Emotional ties are strangling our savings
Sunday 08 May 2005
Emotional attachment to money is a powerful force. From the 1980s "loadsamoney" mentality that made it socially acceptable to spend one's life in pursuit of ever greater wealth, to small investors who hang on to shares bequeathed in a legacy no matter how poorly they perform, it's easy to develop a blinkered attitude to your finances.
Emotional attachment to money is a powerful force.
From the 1980s "loadsamoney" mentality that made it socially acceptable to spend one's life in pursuit of ever greater wealth, to small investors who hang on to shares bequeathed in a legacy no matter how poorly they perform, it's easy to develop a blinkered attitude to your finances.
And there's one particular misplaced loyalty that is costing millions of us dear: a sentimental attachment to a bank or building society.
Recent research from consumer body Which? found that family tradition, force of habit and ignorance of better deals keep many people earning miserly interest on their savings with the same old account provider.
In many cases, the rates paid were languishing way below the Bank of England base rate and below inflation. It was even the case usually that much higher rates were available elsewhere within the same bank or building society. Often, these poor-paying accounts have closed, but many savers continue to leave their money lying there.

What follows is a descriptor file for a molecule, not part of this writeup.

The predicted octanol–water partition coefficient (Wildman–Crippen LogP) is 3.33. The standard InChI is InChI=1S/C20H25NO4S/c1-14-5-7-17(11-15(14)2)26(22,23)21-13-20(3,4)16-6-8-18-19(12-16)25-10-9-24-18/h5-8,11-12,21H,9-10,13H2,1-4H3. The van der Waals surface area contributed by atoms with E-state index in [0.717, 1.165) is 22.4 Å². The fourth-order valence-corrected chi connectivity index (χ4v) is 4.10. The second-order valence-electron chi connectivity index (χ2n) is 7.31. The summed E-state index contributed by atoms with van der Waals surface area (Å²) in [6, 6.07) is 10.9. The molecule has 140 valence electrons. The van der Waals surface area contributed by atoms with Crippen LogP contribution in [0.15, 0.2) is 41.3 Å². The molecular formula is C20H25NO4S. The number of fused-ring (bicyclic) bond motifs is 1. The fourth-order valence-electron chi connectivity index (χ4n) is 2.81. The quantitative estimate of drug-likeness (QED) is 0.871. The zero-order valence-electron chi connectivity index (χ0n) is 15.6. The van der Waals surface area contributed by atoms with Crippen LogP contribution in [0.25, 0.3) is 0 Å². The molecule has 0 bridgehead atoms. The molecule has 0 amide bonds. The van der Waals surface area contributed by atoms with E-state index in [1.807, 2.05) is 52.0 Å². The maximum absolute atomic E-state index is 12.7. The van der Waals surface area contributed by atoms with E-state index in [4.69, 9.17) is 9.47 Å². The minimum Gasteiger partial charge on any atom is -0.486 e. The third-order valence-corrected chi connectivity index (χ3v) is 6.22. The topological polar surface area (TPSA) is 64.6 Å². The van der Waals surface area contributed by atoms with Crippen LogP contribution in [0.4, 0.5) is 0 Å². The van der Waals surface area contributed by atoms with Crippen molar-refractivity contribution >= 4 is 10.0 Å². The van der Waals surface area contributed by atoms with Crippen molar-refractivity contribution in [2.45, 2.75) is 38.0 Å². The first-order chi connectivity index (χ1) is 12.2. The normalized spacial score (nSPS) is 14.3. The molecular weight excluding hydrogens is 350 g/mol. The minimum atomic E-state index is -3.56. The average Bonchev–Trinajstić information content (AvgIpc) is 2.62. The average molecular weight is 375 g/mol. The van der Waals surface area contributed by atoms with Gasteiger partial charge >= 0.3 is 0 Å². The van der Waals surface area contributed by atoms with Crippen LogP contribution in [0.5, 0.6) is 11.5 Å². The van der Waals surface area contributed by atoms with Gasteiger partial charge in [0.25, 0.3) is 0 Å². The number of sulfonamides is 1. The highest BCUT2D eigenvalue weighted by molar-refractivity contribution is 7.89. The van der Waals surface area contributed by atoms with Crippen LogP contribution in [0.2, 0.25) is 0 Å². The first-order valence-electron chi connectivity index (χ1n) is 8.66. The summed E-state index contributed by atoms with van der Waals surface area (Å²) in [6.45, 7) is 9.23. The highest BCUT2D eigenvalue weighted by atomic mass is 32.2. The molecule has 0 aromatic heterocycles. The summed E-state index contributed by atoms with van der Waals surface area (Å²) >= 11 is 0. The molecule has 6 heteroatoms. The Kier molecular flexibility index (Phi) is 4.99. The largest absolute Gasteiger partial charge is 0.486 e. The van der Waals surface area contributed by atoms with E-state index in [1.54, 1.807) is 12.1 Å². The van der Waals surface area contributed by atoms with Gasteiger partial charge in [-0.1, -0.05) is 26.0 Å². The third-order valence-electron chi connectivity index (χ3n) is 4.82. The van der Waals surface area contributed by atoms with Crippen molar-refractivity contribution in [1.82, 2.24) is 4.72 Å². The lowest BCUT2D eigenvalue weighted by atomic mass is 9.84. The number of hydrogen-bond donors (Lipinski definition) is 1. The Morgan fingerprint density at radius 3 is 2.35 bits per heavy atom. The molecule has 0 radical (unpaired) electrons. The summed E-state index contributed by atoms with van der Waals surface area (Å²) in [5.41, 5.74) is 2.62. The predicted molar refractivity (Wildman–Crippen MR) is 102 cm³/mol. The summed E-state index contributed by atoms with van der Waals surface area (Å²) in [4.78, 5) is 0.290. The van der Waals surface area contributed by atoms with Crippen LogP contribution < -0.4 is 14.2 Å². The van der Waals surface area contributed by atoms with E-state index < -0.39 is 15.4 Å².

This is unacceptable but, unfortunately, it's legal. Your bank may be obliged to write to you once a year to show you what else is available, but it's up to you to do something about it.
The financial analyst Money-facts shows just how derisory some of the rates on offer can be - even for considerable sums of money.
As well as the long-standing rogue accounts such as Halifax's Liquid Gold (paying 0.95 per cent on any savings) and Abbey's Investor 60 (1.79 per cent up to £5,000), there are more surprising guilty parties.
Nationwide building society pays just 1.55 per cent on all savings up to £10,000 in its instant access CashBuilder account. Simply move them across to its e-Savings account and you'll more than treble the interest, earning 5 per cent.
Northern Rock offers a measly 0.45 per cent on its Instant Access saver account. A quick phone call and the money could be earning 5.41 per cent in its Tracker Online account (but note, after six months, the rate falls back to 4.7 per cent).
Of course, you'll need internet access for these last two high-paying accounts, but even if you don't want to go online, both lenders can still offer you improved rates. For example, the CashBuilder's nearest rival account - the Bonus 60 - pays 2.65 per cent up to £10,000.
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